Wacom Intuos Pro M Review
Updated: Apr 24, 2020
I've been using the Wacom Intuos pro tablet for quite a while now so I thought I would share my views on it with you all.
So what is a graphics tablet ? Should you use one ? Do you even need one ?
Graphics tablets are simply a way for you to use a pen instead of a mouse or a track pad.
They provide a far greater level of precision in your editing workflow and whilst they used to be for the sole use of graphic designers and digital artists they have found their way into the hands of many landscape photographers and with good reason.
The control you have with a mouse can be fairly sketchy as best, a pen is far more suited to the precision and the dexterity of a hand, after all you learn to use a pen from day one in school and carry that on for the rest of your life.
The main advantage to these tablets is that they can be set up to be pressure sensitive so you can define the exact amount of coverage of an area as you desire, simply put if you are using a pen on paper and you push harder you get a thicker line, the same applies to a tablet only too a far higher degree.
Imagine if you are dodging and burning a picture and you know just how subtle these things need to be, the ability to vary the pressure and get the very lightest of strokes over an image is a really valuable tool in your arsenal.
Now I realise you can simply vary the opacity or the flow of your brush and achieve the result with a mouse but the pen will do it with a far greater degree of precision.
The Learning Curve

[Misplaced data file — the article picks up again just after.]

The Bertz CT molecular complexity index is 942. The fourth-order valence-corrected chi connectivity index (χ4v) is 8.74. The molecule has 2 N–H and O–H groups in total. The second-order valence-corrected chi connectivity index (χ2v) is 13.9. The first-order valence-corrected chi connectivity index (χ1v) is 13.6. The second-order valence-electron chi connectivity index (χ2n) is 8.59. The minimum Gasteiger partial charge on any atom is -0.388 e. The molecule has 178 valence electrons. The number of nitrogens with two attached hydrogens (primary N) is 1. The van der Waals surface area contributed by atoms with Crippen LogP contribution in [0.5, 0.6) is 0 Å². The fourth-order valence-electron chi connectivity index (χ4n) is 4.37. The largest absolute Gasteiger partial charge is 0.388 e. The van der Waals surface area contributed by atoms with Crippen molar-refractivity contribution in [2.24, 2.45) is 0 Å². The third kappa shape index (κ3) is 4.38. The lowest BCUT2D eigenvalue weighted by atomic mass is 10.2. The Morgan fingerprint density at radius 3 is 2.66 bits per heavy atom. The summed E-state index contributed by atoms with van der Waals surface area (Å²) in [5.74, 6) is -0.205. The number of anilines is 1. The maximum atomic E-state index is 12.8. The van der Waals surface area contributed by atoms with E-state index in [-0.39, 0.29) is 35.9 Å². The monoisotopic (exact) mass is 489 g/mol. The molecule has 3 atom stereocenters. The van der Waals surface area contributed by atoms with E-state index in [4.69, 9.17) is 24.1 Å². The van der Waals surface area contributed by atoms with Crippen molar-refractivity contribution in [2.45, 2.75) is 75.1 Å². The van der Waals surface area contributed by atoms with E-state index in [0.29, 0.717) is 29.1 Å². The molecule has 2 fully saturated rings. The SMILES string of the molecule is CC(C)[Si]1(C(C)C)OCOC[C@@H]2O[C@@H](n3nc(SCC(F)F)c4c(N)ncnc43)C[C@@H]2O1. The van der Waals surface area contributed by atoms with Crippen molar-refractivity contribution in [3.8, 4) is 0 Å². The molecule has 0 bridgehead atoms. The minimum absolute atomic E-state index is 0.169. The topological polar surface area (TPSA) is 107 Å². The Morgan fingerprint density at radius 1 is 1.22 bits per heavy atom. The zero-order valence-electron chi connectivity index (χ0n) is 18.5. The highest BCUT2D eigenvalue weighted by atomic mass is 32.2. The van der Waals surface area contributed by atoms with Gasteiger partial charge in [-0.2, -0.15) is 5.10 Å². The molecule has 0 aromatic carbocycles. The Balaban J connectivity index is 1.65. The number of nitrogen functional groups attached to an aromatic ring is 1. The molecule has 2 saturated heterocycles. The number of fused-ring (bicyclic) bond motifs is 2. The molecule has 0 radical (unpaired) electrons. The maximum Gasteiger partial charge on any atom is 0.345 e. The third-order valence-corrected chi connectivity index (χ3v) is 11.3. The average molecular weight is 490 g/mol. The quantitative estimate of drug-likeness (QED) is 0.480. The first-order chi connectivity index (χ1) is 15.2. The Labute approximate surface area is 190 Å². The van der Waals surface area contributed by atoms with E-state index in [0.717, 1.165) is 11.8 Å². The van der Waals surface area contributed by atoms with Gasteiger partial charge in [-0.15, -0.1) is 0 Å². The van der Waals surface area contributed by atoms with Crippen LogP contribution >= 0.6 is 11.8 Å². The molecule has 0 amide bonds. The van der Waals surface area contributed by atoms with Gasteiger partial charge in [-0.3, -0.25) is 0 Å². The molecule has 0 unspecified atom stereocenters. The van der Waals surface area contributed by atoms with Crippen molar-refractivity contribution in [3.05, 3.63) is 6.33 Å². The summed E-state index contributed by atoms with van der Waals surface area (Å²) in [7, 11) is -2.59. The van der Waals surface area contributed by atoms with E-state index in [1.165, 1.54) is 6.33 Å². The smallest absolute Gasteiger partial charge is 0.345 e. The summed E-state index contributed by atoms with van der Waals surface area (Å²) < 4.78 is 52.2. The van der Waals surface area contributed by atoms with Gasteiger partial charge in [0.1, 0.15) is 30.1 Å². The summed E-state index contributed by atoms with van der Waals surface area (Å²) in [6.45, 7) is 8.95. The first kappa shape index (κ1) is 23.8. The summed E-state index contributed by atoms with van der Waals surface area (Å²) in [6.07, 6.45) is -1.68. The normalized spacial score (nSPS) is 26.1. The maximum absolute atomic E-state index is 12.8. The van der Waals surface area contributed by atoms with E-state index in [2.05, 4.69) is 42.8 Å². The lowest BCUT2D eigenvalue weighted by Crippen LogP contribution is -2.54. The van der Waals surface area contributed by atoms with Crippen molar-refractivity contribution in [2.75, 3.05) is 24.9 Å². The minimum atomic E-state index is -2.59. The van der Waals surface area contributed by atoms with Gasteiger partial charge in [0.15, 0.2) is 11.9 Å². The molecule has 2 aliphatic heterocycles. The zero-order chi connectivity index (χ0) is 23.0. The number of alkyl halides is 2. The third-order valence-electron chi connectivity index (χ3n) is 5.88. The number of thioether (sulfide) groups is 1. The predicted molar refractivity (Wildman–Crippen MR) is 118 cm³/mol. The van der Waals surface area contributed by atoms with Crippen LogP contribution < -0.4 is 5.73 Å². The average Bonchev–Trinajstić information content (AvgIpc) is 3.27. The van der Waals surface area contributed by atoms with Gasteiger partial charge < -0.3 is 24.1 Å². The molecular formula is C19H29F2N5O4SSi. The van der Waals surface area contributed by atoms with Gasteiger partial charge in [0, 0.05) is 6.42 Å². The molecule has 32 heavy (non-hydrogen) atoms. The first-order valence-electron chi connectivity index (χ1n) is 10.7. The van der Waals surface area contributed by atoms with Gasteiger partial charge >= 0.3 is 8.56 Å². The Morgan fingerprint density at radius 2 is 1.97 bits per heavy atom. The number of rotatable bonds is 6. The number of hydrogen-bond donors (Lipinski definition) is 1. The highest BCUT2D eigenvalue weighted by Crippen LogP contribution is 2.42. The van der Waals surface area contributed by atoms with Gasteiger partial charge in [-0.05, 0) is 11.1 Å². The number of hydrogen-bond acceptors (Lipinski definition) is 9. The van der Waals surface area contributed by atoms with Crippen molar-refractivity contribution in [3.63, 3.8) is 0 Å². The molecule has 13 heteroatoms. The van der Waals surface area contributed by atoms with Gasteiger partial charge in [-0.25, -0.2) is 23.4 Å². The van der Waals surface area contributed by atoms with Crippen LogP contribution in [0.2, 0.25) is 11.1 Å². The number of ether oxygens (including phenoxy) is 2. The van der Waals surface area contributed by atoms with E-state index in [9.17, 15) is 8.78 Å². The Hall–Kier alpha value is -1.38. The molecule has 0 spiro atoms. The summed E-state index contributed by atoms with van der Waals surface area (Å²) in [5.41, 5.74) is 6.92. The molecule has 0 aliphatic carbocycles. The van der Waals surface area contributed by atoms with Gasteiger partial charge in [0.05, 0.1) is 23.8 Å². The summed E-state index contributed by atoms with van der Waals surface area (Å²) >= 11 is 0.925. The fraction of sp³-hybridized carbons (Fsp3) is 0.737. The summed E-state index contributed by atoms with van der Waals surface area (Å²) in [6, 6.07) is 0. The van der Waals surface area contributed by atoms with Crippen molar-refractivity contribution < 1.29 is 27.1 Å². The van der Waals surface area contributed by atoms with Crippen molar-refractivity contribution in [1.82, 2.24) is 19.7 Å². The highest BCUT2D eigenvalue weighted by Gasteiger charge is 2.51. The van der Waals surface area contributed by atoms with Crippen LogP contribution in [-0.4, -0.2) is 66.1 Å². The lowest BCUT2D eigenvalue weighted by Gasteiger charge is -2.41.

When you first try and use a tablet its going to be hard, very hard and to be honest you would be forgiven for wanting to throw the thing in the bin as it just feels a bit alien BUT if you use it exclusively for around a day or two days it will suddenly feel totally natural and you will wonder how you have ever lived without one.
Some people will learn faster than others but you will get it if you push past the initial frustrations and stick with it.
My advice is to stop using the mouse completely for a week so you can really hone your skills on the Wacom Intuos Pro, everything from photoshop to web browsing, just make it your go to tool and the skill set will come far quicker than if you chop and change.
Once you have mastered it you can quickly flick between the two to operate different tasks.
The Wacom Intuos Pro comes in several different size options which I tried out to see which suited me best and in the end I opted for the medium sized version which sits just right on my desk and is roughly the size of an A4 sheet of paper so its a natural feel for pen work.
Bluetooth technology links your Wacom Intuos pro to your computer and it has a long lasting battery but it can also be wired directly to the computer via a USB cable which is how I choose to set mine up.
The pen itself has a new slim design and two programable buttons on it which you can custom set to an almost infinite range of controls, I myself have one set to "Undo" (CMD Z mac) and the other set to "Right Click"
The pen itself can simply be dabbed to simulate a normal left click so these were the best settings for the pen for me personally although you might opt for something different that suits your own workflow better.
The pen can also be flipped upside down and used as an eraser if desired although I don't find myself using this option very often but it is a handy feature to have.
There are 8 individual express keys on the tablet itself (Medium size, different on other sizes) which you can set up as programable hot keys to utilise whichever functions you want, I did this to start with but quickly found myself forgetting what I had set each one too so after a while I found it easier to simply use the hot keys on the keyboard for any of these actions.
This in my opinion is the best way to use a graphics tablet,